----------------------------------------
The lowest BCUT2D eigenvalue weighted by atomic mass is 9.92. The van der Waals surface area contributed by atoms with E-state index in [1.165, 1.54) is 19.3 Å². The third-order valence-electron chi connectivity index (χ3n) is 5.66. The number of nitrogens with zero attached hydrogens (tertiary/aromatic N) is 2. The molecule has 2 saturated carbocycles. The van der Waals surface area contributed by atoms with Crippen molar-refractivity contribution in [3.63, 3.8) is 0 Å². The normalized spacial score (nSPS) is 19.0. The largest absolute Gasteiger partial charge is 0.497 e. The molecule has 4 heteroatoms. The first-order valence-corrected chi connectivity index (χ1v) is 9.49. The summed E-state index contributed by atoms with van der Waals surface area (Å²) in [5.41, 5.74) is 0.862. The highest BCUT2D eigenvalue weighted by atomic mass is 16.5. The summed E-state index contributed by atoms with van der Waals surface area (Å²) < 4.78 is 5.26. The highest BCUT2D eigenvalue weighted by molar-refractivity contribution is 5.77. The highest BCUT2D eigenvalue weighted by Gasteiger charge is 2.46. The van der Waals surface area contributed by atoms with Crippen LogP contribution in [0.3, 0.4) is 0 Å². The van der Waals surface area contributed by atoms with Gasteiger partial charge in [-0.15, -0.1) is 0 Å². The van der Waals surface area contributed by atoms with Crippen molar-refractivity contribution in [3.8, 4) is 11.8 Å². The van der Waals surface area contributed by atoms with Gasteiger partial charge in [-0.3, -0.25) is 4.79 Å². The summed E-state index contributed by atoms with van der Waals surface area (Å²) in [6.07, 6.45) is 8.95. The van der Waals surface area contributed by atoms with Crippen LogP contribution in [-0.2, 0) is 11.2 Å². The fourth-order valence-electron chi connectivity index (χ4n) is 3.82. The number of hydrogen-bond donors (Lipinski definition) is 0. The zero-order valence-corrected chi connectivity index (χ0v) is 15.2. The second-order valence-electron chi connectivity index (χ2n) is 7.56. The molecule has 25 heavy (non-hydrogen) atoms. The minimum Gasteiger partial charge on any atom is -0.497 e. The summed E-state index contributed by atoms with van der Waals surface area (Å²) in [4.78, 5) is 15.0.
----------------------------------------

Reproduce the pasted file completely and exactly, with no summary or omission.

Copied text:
The lowest BCUT2D eigenvalue weighted by atomic mass is 9.92. The van der Waals surface area contributed by atoms with E-state index in [1.165, 1.54) is 19.3 Å². The third-order valence-electron chi connectivity index (χ3n) is 5.66. The number of nitrogens with zero attached hydrogens (tertiary/aromatic N) is 2. The molecule has 2 saturated carbocycles. The van der Waals surface area contributed by atoms with Crippen molar-refractivity contribution in [3.63, 3.8) is 0 Å². The normalized spacial score (nSPS) is 19.0. The largest absolute Gasteiger partial charge is 0.497 e. The molecule has 4 heteroatoms. The first-order valence-corrected chi connectivity index (χ1v) is 9.49. The summed E-state index contributed by atoms with van der Waals surface area (Å²) in [5.41, 5.74) is 0.862. The highest BCUT2D eigenvalue weighted by atomic mass is 16.5. The summed E-state index contributed by atoms with van der Waals surface area (Å²) < 4.78 is 5.26. The highest BCUT2D eigenvalue weighted by molar-refractivity contribution is 5.77. The highest BCUT2D eigenvalue weighted by Gasteiger charge is 2.46. The van der Waals surface area contributed by atoms with Crippen LogP contribution in [0.3, 0.4) is 0 Å². The van der Waals surface area contributed by atoms with Gasteiger partial charge in [-0.15, -0.1) is 0 Å². The van der Waals surface area contributed by atoms with Crippen molar-refractivity contribution in [3.8, 4) is 11.8 Å². The van der Waals surface area contributed by atoms with Gasteiger partial charge in [-0.3, -0.25) is 4.79 Å². The summed E-state index contributed by atoms with van der Waals surface area (Å²) in [6.07, 6.45) is 8.95. The van der Waals surface area contributed by atoms with Crippen LogP contribution in [-0.2, 0) is 11.2 Å². The fourth-order valence-electron chi connectivity index (χ4n) is 3.82. The number of hydrogen-bond donors (Lipinski definition) is 0. The zero-order valence-corrected chi connectivity index (χ0v) is 15.2. The second-order valence-electron chi connectivity index (χ2n) is 7.56. The molecule has 25 heavy (non-hydrogen) atoms. The minimum Gasteiger partial charge on any atom is -0.497 e. The summed E-state index contributed by atoms with van der Waals surface area (Å²) in [4.78, 5) is 15.0.